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Amazement in his van, with Flight combined ;
And Sorrow's faded form, and Solitude behind.
“Mighty Victor, mighty Lord,
Low on his funeral couch he lies ;8
No pitying heart, no eye, afford
A tear to grace his obsequies.
Is the sable warrior fled ?
Thy son is gone : he rests among the dead.
The swarm, that in thy noontide beam were born ?
Gone to salute the rising Morn.
Fair laughs the Morn, and soft the Zephyr blows,
While, proudly riding o'er the azure realm,
In gallant trim, the gilded vessel goes;
Youth on the prow, and Pleasure at the helm ;
Regardless of the sweeping whirlwind's sway,
That, hushed in grim repose, expects his evening prey!
“Fill high the sparkling bowl,
The rich repast prepare :
Reft of a crown, he yet may share the feast :
Close by the regal chair,
Fell Thirst and Famine scowl
A baleful smile upon their baffled guest.
Heard ye the din of battle bray,
Lance to lance, and horse to horse ?
Long years of havoc urge their destined course,
And through the kindred squadrons mow their way.
Ye towers of Julius," London's lasting shame,
With many a foul and midnight murder fed,
Revere his consort's" faith, his father's' fame,
And spare the meek usurper's" holy head.
Above, below, the rose" of snow,
Twined with her blushing foe, we spread :
The bristled boar" in infant gore
Wallows beneath the thorny shade.
Now, brothers, bending o'er th' accursed loom,
Stamp we our vengeance deep, and ratify his doom.
“Edward, lo! to sudden fate
(Weave we the woof: the thread is spun.)
Half of thy heart we consecrate."
(The web is wove: the work is done.)
Stay, oh stay! nor thus forlorn
Leave me unblest, unpitied, here to mourn:
In yon bright track, that fires the western skies,
They melt, they vanish from my eyes.
But oh! what solemn scenes, on Snowdon's height
Descending slow, their glittering skirts unroll ?
Visions of glory, spare my aching sight!
Ye unborn ages, crowd not on my soul !
No more our long-lost Arthur le we bewail —
18 All hail, ye genuine kings!" Britannia's issue, hail!
“Girt with many a baron bold,
Sublime their starry fronts they rear;
And gorgeous dames, and statesmen old,
In bearded majesty, appear.
In the midst, a form divine !
Her eye proclaims her of the Briton line;
Her lion port, her awe-commanding face,
Attempered sweet to virgin grace.
What strings symphonious tremble in the air !
What strains of vocal transport round her play!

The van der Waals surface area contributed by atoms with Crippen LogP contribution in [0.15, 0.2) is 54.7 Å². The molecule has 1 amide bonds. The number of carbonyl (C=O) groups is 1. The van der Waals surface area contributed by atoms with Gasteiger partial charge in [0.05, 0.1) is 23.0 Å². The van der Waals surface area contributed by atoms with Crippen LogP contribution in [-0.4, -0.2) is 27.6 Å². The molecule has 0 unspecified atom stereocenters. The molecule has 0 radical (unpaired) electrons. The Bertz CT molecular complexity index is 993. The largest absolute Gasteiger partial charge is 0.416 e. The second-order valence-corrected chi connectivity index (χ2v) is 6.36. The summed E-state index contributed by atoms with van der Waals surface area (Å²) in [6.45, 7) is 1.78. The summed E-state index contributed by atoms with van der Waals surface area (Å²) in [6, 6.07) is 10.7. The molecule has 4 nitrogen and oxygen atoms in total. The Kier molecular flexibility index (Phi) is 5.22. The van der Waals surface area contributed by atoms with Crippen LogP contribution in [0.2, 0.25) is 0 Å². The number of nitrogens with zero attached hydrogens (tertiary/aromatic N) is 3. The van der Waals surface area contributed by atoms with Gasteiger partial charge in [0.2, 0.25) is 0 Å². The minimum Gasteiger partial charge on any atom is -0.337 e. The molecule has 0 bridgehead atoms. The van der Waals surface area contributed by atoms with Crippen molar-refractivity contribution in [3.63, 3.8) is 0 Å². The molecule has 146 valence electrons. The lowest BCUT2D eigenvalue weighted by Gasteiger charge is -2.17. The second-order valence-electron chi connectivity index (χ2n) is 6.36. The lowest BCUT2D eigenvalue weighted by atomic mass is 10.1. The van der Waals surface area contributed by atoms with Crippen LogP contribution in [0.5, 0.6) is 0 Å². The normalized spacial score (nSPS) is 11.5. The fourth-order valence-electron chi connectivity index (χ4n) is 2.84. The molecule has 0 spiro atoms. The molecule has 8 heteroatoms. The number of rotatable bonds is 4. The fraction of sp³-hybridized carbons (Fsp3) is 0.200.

Hear from the grave, great Taliessin," hear!
They breathe a soul to animate thy clay.
Bright Rapture calls, and soaring, as she sings,
Waves in the eye of Heaven her many-coloured wings.
“The verse adorn again
Fierce War, and faithful Love,
And Truth severe, by fairy Fiction drest.
In buskined measuresmove
Pale Grief, and pleasing Pain,
With Horror, tyrant of the throbbing breast.
A voice, as of the cherub choir,
Gales from blooming Eden bear;
And distant warblings lessen on my ear,
That lost in long futurity expire.
13 It was the common belief of the Welsh nation, that King Arthur was still alive in Fairy-land, and should return again to reign over Britain.
19 Both Merlin and Taliessin had prophesied that the Welsh should regain their sovereiguty over this island, which seemed to be accomplished in the house of Tudor.
20 Taliessin, chief of the bards, flourished in the sixth century. His works are still preserved, and his memory held in high veneration, among his countrymen. 21 Shakspeare.
22 Milton. 23 The succession of poets after Milton's time.
Fond, impious man, think’st thou yon sanguine cloud,
Raised by thy breath, has quenched the orb of day?
To-morrow he repairs the golden flood,
And warms the nations with redoubled ray.
Enough for me: with joy I see
The different doom our fates assign;
Be thine despair, and sceptred care--
To triumph, and to die, are mine.”
He spoke, and headlong from the mountain's height
Deep in the roaring tide he plunged to endless night.
OF Nelson and the North,
Sing the glorious day's renown,
When to battle fierce came forth
All the might of Denmark's crown,
And her arms along the deep proudly shone;
By each gun the lighted brand
In a bold determined hand,
And the prince of all the land
Led them on.
Like leviathans afloat,
Lay their bulwarks on the brine;
While the sign of battle flew
On the lofty British line;
It was ten of April morn by the chime:
As they drifted on their path,
There was silence deep as death;
And the boldest held his breath
For a time!
But the might of England flushed
To anticipate the scene;
And her van the fleeter rushed
O'er the deadly space between.
“Hearts of Oak!” our captains cried, when each gun,
From its adamantine lips,
Spread a death-shade round the ships,
Like the hurricane eclipse
Of the sun!
Again ! again ! again !
And the havoc did not slack,
Till a feeble cheer the Dane
To our cheering sent us back! -
Their shots along the deep slowly boom ;-
Then ceased-and all is wail,
As they strike the shattered sail;
Or, in conflagration pale,
Light the gloom !
Out spoke the victor then,
As he hailed them o'er the wave,
“ Ye are brothers ! ye are men !
And we conquer but to save !
So peace, instead of death, let us bring:
But yield, proud foe, thy fleet,
With the crews, at England's feet,
And make submission meet
To our king.”